We're still friends, aren't we?
Brushtails had just recently invaded the suburb when this shot was taken. The young were surprisingly tame which has led me to think they may have been a semi-domesticated species – quietly culled for food, perhaps. I've previously thought that about Kangaroos, but I've not had much experience with them. I've come to know the possums quite well.
They bred up and are now not so welcome. The following decades have been a nightly tussle to save what's left of the pear tree for other species – a range of parrots and, recently, the occasional fruit bat. I'm not interested in the fruit for myself. It's a hard fleshed canning peach. The tree is well beyond its designed expiry date and its flesh is very woody.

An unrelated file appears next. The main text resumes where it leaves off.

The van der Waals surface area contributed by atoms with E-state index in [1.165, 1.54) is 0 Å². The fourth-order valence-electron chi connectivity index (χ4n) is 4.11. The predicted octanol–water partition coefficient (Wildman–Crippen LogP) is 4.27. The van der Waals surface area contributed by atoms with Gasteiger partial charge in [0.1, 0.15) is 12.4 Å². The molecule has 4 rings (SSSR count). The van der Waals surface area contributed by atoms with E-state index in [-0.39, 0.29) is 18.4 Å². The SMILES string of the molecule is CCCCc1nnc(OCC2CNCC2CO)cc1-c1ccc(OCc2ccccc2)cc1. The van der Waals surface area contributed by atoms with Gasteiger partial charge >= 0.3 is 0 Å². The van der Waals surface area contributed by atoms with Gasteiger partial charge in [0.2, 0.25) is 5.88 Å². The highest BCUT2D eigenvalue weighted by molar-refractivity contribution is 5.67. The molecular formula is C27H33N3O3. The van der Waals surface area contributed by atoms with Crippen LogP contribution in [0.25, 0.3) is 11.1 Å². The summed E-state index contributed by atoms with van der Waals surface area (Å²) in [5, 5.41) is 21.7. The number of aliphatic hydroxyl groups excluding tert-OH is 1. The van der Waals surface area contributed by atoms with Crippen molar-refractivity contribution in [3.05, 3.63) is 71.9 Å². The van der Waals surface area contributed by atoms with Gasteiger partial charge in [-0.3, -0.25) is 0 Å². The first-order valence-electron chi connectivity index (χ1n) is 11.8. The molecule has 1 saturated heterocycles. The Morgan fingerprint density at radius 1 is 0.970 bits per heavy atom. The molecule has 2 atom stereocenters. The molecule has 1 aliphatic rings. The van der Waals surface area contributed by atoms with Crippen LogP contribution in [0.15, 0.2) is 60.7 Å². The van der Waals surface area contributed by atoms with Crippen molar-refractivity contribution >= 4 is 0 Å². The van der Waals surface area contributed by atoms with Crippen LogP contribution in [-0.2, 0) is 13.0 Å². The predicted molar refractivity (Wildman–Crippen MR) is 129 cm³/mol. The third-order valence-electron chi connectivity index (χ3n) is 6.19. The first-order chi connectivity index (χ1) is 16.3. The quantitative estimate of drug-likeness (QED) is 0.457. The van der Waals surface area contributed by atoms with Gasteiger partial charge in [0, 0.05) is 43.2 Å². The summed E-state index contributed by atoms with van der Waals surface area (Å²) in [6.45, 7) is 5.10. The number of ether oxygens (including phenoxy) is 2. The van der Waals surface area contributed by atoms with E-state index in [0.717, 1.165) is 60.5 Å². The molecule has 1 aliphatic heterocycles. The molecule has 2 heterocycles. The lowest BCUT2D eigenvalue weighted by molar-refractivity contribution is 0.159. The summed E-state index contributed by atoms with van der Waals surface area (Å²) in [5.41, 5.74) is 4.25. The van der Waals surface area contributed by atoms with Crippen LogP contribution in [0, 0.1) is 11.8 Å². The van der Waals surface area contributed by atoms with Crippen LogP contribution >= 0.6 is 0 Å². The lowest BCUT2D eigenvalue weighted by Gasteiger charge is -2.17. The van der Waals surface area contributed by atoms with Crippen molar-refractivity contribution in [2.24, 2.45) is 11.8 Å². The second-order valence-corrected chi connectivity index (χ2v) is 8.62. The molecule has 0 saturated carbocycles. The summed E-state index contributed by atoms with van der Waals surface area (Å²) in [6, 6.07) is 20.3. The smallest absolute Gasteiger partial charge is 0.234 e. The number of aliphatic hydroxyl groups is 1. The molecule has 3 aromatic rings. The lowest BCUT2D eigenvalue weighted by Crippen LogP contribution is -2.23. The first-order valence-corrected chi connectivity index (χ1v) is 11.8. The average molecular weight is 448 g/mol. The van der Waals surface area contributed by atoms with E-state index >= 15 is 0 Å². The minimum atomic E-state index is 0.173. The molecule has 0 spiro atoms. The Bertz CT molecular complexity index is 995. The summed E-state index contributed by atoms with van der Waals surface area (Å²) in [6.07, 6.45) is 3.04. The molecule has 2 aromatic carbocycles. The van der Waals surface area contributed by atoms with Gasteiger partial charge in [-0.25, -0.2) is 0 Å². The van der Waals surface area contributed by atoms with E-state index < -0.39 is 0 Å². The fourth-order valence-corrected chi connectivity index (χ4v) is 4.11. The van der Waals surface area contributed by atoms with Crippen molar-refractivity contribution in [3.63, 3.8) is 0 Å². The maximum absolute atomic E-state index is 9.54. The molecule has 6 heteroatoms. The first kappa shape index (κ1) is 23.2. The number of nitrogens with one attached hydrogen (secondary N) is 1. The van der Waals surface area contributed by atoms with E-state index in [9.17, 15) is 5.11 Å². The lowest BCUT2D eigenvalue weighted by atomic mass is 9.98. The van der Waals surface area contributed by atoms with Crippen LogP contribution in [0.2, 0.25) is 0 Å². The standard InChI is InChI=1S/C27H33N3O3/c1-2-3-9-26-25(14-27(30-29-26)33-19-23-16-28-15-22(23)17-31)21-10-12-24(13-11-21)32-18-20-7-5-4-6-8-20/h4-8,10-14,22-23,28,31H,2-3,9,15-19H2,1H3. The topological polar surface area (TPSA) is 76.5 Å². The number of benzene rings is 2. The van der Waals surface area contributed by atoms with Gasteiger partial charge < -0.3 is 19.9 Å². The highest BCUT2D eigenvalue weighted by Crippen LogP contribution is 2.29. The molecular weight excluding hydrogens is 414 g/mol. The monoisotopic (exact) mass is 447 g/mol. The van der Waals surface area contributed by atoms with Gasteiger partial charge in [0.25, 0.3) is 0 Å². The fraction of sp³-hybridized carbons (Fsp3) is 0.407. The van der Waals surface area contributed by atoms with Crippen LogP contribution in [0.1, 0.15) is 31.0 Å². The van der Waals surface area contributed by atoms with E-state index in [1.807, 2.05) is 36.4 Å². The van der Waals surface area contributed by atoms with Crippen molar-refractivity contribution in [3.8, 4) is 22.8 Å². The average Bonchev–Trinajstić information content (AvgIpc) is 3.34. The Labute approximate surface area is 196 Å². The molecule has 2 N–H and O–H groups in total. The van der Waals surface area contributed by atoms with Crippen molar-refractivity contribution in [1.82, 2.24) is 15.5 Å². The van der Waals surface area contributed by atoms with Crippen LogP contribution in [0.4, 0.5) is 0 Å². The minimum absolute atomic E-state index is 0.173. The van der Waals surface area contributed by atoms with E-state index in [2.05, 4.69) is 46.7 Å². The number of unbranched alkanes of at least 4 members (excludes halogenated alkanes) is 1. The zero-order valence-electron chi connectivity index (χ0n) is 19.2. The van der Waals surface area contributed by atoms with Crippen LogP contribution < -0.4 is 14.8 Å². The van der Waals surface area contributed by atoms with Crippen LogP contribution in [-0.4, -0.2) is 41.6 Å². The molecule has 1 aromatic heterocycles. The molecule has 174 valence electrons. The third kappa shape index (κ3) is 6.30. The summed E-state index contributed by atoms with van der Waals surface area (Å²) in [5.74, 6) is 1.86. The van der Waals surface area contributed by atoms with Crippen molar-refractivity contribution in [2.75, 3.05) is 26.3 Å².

The possums are not instinctively adapted to foreign plants. They come in late winter and start eating early buds – eventually killing whole branches. As the fruit develops they take a bite, throw it away and try another in the hope that it might be riper.
The battle to limit their access gives the dog an acknowledged role in the household – a role she prizes greatly and takes very seriously – limiting, but not totally preventing, access.
Most of the tree has survived, but no fruit survived to anywhere near maturity, so nothing for other species. Just checked, and this year just one pear, a centimeter in diameter, is surviving, so far.
For the last few years I've had a female and offspring squatting in the closed-off fireplace in the living room. First up, I intended to evict her once summer arrived, but it hasn't happened. Her current joey, almost half sized, is still small enough to dangle off thin fruiting branches without breaking them.